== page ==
Our expeditions can be supported by tax-deductable donations to “California Academy of Sciences Gulf of Guinea Fund

THE RACE: GG IX – RETURN TO THE BIG ISLAND

The seven members of GG IX all met up in the Lisbon airport on September 18 and arrived the next day in São Tomé. Two new collegues on this expedition are from Portugal. Dr. Luis Mendes, a butterfly expert from the Natural History Museum in Lisbon is finishing a major book on the butterflies of the islands and is checking certain localities for species that have not been seen for many years.

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Maria Adelina Jeronimo, a PhD candidate from the Gulbenkian Institute in Portugal, also studies butterflies but specifically the genetics of certain novel morphological characters. Maria is a matter of months from finishing her doctoral dissertation.

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Dr. Rayna Bell has returned for her third trip and is continuing her studies of the interesting hybridization phenomenon that seems to be occurring between the two endemic São Tomé tree frog species, reported in a major publication earlier this year. She has also discovered that the little green tree frogs of Principe, while seemingly nearly identical to those of São Tomé, are in fact a separate species. This does not surprise us really; see earlier blogs on geckos and snakes!

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Rayna is being assisted by our third new member,  Lauren Scheinberg of the Herpetology Department of the California Academy of Sciences.

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Our brilliant (and very tall) photographer, Andrew Stanbridge, has joined us for the fifth time (also as co-leader).

The education team is, as usual, Roberta Ayers and myself, plus our long-time São Toméan colleagues, Roberta dos Santos, Anita Rodriguez and Quintino Quade Cabral. Maria Jeronimo has been assisting. A new cycle begins this year, starting again with third grade.

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There have been several interesting discoveries already. A couple of years ago we published a study of the giant geckos of the islands, describing a new species from Príncipe (Miller, et al, 2012). We suggested that the large endemic species of São Tomé, Hemidactylus greefi, was only found in natural settings, having been out-competed in the towns by common, widespread recent colonizers. During our first week the group found an adult Greef’s gecko at sea level on a door in Angolares, the second largest town on the big island. I suspect that if competition with widespread common immigrants accounts for the absence of this gecko in the capitol city, there must be fewer of the former in Angolares. This is understandable as Angolares is still quite small and is not by any means a port city; that has always been São Tomé city.

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As in every year, we went to the Olea tree at Macambrara (1100 m) to check on the known population of the giant São Tomé tree frog, Hyperolius thomensis. Long-time readers will recall that two holes in this enormous tree are the only place we have consistently found this colorful species. While we have conjectured that the giant tree frog must be widespread in the higher elevation forests (we can hear it call from far above in the canopy), we have been unable to find another locality or tree with appropriate breeding holes… until now!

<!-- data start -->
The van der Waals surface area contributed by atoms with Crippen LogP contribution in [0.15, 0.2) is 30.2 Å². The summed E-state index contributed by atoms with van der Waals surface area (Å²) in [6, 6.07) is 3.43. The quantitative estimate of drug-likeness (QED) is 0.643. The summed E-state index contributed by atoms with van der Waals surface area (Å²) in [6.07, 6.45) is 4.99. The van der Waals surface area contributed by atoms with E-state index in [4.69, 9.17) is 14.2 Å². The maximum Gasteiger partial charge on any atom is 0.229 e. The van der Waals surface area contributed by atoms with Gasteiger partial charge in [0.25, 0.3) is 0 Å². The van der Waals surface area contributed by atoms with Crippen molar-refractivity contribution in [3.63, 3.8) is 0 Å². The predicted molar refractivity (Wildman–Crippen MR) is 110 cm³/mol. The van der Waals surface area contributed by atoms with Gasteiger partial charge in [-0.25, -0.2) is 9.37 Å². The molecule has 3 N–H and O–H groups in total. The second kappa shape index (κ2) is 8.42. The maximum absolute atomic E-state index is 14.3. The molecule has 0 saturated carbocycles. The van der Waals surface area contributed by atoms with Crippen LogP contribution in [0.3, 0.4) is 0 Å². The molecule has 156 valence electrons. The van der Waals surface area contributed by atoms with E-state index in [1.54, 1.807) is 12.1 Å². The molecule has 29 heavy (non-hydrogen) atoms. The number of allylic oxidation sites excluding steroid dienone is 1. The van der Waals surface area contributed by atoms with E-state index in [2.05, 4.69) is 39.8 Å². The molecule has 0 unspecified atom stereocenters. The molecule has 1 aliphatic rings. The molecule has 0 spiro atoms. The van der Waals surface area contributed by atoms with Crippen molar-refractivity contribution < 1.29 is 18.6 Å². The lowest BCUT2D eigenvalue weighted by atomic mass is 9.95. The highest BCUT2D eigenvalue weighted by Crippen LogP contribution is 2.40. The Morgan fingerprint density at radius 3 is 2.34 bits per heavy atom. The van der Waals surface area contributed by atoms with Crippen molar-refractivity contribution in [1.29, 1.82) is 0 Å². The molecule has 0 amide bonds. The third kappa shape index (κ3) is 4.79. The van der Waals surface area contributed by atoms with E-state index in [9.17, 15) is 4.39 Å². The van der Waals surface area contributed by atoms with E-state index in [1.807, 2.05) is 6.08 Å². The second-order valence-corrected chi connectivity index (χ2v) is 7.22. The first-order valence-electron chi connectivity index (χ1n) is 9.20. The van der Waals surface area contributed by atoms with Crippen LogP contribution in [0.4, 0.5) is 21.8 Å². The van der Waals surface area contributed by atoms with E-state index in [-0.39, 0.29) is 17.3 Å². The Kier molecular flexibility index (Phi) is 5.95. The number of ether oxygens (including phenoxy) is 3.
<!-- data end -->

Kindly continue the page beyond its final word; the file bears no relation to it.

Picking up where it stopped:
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With our colleague, Dr. Ricardo Lima of University of Lisbon, we were able to gain access to the primary forest above the huge southern oil palm plantation of Agripalma. At 350 m, above an abandoned roça called Monte Carmo, Bell, Scheinberg, Lima and Stanbridge found large numbers of the giant São Tomé tree frog breeding in pockets of water on fallen logs. This southern-most locality indicates, as we suspected, that this flamboyant frog is widespread in the relatively undisturbed forest and that while not restricted to high elevation (Macambrara), it does indeed seem to breed in pockets of water such as tree holes, rather than standing water like its close relative.

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Here, there appears to be no hybridization as the two tree frog species are separated by oil palm rather than less biologically hostile agricultural fields or plots. In fact, so far as I know, hardly any endemic vertebrates or native plants are able to survive in oil palm.

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This area is also the last bastion of a remarkable endemic bird, the Dwarf ibis, the smallest species of ibis in the world; it is severely threatened, both by hunting and by habitat destruction (oil palm). Notably, there are now two charismatic endemic species, a bird and a frog, endangered by human activities on this remote and fascinating island.

So far, this year’s activities have included working in a number of new localities including the central massif and in the far south. High in the mountains above Roça Agua Izé, one of the larger of the coastal colonial cacao plantations, we got our first decent view of a Giant weaver, Ploceus grandis. One of many endemic island giants on São Tomé and Príncipe, this colorful weaver is the largest in the world.